Kudzu, Pueraria montana var. lobata, sometimes referred to as “the vine that ate the south”, is an invasive species native to southeast Asia. The vine covers over 3 million ha across 30 states and is continuing to expand due to its rapid growth, 20-30 m per year, and vegetative propagation. In recent years its management costs have annually totaled in the millions. Historically, it has been introduced for livestock forage, nitrogen soil enrichment, and erosion control but it was first brought into the United States (US) from Japan as an ornamental display in 1876, during the Centennial Exposition in Philadelphia, PA. Tens, if not hundreds, of millions of plantings proceeded from the late 1800s to the mid-1900s.
First, I discuss the creation of molecular markers for the study of kudzu, its varietal counterparts (P. montana var. montana and P. montana var. thomsonii), and Neustanthus phaseoloides (tropical kudzu). I de novo assemble and characterize three transcriptomes, two of kudzu and one of tropical kudzu, to identify two sets of population genetic markers, eSSRs and SNPs, and make both intra- and inter-specific transcriptomic comparisons. I then validate the eSSRs across an exploratory data set of 75 P. montana from native and introduced populations.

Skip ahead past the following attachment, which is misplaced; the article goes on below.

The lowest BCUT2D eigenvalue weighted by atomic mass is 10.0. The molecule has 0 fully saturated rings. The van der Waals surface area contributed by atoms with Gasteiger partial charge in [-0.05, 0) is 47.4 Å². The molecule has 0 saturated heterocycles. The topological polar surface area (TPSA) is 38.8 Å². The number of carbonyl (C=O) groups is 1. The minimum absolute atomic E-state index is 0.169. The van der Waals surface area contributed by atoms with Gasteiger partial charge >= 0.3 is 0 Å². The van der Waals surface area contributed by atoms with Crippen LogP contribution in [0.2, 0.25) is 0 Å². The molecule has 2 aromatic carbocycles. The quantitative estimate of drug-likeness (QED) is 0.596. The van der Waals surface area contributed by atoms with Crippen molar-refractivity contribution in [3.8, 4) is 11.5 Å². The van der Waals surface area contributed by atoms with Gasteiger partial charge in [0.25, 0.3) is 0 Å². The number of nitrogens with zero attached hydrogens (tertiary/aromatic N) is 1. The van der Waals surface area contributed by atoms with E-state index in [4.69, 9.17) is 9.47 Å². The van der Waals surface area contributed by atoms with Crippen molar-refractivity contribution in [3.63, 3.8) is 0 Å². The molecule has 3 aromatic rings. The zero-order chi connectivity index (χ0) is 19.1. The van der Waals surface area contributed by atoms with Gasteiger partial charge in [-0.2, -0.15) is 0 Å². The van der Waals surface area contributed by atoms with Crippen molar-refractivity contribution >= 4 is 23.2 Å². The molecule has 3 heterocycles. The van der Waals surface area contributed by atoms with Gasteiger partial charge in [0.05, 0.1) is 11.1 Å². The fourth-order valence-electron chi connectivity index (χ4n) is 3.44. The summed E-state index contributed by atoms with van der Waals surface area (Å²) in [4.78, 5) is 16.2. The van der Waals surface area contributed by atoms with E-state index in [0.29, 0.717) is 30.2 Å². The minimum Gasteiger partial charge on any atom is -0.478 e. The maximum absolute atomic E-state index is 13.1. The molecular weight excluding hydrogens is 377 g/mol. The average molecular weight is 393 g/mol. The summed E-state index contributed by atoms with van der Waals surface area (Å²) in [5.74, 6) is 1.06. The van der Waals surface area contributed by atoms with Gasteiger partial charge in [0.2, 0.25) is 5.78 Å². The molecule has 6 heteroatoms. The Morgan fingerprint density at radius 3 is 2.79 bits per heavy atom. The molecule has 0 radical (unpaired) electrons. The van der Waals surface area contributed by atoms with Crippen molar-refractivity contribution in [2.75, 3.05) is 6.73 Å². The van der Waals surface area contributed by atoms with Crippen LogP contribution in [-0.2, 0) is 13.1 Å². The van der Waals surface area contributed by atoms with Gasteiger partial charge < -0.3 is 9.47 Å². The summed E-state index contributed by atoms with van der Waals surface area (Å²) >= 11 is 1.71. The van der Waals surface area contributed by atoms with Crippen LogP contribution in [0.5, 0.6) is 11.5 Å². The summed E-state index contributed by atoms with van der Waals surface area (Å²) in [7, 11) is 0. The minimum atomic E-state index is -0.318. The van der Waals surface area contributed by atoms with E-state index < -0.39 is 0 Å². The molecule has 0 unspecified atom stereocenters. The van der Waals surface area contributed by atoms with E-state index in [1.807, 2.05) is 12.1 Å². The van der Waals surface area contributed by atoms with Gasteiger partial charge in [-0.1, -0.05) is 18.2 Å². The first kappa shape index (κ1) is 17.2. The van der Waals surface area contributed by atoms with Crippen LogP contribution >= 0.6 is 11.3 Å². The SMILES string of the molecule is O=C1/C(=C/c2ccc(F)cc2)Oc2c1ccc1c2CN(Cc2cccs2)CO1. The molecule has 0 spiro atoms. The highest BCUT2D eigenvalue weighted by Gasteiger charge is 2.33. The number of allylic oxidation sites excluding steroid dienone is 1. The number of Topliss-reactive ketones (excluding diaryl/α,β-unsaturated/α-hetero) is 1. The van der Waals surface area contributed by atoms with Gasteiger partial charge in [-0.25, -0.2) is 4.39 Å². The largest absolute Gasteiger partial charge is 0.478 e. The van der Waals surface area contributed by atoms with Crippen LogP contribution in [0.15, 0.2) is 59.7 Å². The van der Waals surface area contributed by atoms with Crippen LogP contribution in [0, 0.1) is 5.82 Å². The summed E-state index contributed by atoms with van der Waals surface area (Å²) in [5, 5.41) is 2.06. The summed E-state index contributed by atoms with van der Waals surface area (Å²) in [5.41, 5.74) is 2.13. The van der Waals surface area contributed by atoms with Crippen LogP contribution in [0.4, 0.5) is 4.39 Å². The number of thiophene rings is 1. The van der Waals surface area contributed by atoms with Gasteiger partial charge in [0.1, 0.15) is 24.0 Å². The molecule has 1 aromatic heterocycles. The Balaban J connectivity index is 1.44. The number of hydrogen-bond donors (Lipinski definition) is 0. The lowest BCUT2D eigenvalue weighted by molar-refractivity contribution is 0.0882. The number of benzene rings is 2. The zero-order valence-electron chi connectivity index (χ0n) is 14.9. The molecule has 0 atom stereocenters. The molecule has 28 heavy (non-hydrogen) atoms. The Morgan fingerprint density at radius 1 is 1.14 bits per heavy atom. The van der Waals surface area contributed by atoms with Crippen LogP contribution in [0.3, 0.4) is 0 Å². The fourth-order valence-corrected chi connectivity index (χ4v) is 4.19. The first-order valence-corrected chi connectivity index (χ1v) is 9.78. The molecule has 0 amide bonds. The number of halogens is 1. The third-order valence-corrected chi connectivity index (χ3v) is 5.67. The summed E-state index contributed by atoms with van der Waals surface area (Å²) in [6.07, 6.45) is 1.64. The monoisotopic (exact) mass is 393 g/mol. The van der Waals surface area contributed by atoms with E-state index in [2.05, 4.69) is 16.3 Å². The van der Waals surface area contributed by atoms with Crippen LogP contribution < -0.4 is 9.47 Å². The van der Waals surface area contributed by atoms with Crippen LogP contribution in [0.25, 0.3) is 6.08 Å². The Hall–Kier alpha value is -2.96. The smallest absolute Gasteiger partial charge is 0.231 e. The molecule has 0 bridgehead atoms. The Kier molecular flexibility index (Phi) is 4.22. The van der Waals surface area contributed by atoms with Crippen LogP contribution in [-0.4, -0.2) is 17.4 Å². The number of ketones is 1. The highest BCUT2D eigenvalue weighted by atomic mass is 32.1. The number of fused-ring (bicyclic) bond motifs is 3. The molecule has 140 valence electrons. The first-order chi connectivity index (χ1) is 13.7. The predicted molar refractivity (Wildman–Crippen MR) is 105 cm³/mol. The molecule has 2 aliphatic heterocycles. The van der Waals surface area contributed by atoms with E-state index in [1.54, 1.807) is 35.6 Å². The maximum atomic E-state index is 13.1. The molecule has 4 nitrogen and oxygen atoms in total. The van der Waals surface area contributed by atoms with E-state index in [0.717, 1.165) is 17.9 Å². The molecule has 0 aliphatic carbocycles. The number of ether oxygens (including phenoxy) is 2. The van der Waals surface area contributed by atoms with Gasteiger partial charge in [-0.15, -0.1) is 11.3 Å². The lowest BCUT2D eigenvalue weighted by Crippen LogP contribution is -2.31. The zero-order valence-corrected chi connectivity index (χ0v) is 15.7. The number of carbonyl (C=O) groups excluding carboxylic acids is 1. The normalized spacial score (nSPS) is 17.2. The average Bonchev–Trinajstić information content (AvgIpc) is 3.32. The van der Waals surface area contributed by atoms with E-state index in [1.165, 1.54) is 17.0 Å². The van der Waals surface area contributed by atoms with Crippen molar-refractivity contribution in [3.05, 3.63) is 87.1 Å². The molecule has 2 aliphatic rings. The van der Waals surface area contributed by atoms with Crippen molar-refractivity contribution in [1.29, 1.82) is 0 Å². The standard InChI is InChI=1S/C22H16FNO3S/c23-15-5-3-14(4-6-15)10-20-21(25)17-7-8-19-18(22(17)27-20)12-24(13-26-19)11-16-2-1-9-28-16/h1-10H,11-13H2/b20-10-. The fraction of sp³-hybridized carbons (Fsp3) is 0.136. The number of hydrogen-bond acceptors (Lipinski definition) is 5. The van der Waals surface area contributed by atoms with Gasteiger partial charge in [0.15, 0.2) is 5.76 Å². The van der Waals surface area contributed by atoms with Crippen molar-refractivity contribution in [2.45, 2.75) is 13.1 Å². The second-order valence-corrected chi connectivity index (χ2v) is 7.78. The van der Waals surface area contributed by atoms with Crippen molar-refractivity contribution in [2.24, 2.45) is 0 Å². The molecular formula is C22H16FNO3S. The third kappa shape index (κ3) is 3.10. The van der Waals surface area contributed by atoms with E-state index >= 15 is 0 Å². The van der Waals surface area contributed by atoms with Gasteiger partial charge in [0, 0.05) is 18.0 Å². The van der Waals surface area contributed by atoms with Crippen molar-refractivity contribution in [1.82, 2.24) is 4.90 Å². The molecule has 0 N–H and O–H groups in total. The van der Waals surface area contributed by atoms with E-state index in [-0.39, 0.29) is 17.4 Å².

Second, I investigate the population structure and introduction history of US kudzu using Bayesian and coalescent approaches. Enhancing the resolution of my eSSRs, I add previously identified gSSRs to better characterize the demographics of kudzu. I begin by comparing the two microsatellite marker sets and find differences in their informativeness. Next, I further examine my exploratory data set using STRUCTURE, MIGRATE-N, and DIYABC, from which I identify genetic structuring within the 75 P. montana and I find a pattern of introduction leading from China to both Japan and the US.
Finally, I use a reduced representation method for genomic next-generation sequencing on 664 P. montana to provide enough resolution to identify the native population origins of introduced kudzu. I genotype the individuals at 670 SNPs and identify FST outliers that aid in varietal delimitations. I find clear genetic distinctions among the three morphologically overlapping varieties of P. montana and obtain a fine enough resolution to provide hypotheses for each US sample’s historical Asian origin.
|Advisor:||Crandall, Keith A., Egan, Ashley N.|
|Commitee:||Lill, John, Orti, Guillermo|
|School:||The George Washington University|
|School Location:||United States -- District of Columbia|
|Source:||DAI-B 80/01(E), Dissertation Abstracts International|
|Keywords:||GBS, Invasive, Kudzu, Population genetics, Population genomics, Pueraria montana var. lobata|
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